Almost 280 students left the bosom of Carroll Community College Wednesday to step out into the next chapter in their lives.
The students — 170 of which were in attendance ranging in age from 18 to 64 — graduated at the school’s 25th commencement ceremony.
“Graduates, I am tremendously proud of each of you,” Carroll Community College President James Ball said as the ceremony began.
Ball told the graduates they have worked with “steadfast dedication” attaining their degrees and certificates.
“I believe that the motivating factor that has guided you is the vision of creating a brilliant vision of your future,” he said. “With perseverance, despite challenges, you have reached a significant milestone in attaining your degree or certificate. May memories of your attendance here today fuel and inspire your future achievements.”
Ball said a recent survey of the graduating class found nearly 70 percent will study at transfer institutions, 58 percent plan to work full-time and of those working full-time, 60 percent plan to stay in Carroll.
No matter where they go after Carroll, Ball said they are “exceptionally well-prepared.”
The Honorable Francis X. Kelly was this year’s commencement speaker. Kelly is a former state senator and co-founder and chairman of Kelly & Associates Insurance Group. He was elected to the Maryland General Assembly in 1979 to represent parts of Carroll and Baltimore counties.
In his speech, Kelly spoke about how community college changed his life.
“Community colleges offer the best buy in higher education that I know. And you folks that are graduating today already know that,” he said.
Kelly said he can’t think of anything else in education that contributes more to the state and country. After quitting his job and trying to find a new path in life, Kelly attended two different community colleges — one to attain his real estate license and one to attain his insurance license.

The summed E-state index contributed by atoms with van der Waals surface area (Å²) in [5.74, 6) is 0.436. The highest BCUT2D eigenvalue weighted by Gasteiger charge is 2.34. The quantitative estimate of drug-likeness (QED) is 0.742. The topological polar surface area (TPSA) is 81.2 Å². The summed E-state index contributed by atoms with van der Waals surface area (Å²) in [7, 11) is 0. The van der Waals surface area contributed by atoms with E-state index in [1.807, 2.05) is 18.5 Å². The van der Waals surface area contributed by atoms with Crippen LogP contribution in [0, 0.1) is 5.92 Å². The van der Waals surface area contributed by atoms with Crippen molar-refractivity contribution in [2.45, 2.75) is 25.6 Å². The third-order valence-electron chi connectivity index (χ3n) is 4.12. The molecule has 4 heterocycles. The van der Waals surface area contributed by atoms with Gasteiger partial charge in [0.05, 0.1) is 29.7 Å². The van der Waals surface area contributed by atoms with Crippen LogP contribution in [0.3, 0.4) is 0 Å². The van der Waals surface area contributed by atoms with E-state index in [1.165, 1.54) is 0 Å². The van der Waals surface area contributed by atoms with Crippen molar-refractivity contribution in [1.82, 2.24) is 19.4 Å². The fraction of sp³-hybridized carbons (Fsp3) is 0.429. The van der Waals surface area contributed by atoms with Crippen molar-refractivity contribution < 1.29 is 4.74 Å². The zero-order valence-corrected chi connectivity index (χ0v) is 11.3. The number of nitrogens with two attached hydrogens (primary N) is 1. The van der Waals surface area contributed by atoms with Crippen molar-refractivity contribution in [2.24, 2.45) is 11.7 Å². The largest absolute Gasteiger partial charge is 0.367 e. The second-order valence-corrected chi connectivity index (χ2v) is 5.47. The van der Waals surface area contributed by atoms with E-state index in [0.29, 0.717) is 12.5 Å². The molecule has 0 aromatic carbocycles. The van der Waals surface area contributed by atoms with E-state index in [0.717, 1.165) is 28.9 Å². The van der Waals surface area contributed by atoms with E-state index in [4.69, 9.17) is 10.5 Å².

He also provided four principles he’s learned over the years that have helped him in life: building a positive attitude, integrity, reliability and giving back.
“Get involved in the community, get involved in an elected office and give back,” he told graduates.
Wednesday’s ceremony included recognition of awards as well.
Noah Simmons, 20, of Westminster, received the President’s Academic Excellence Award. Simmons obtained an associate of arts and sciences degree with a general engineering pathway, according to a news release from the college. The award is the president’s highest award to graduates, according to the release. The scholarship of $600 is given to a student in recognition of “outstanding academic and co-curricular performance,” according to the release.
A new award this year, the President’s Academic Achievement Award, went to Joshua Mayes, which is a $200 scholarship. Mayes graduated with an associate of applied science degree in computer programming.
Other recognitions included the All Maryland Academic team, which went to Ella Darcy Breden and Juliana Elise Howard; the Curator’s Award, which went to Jordyn Paige Burleson; and the SGO Leadership Transfer Scholarship, which went to Ella Darcy Breden.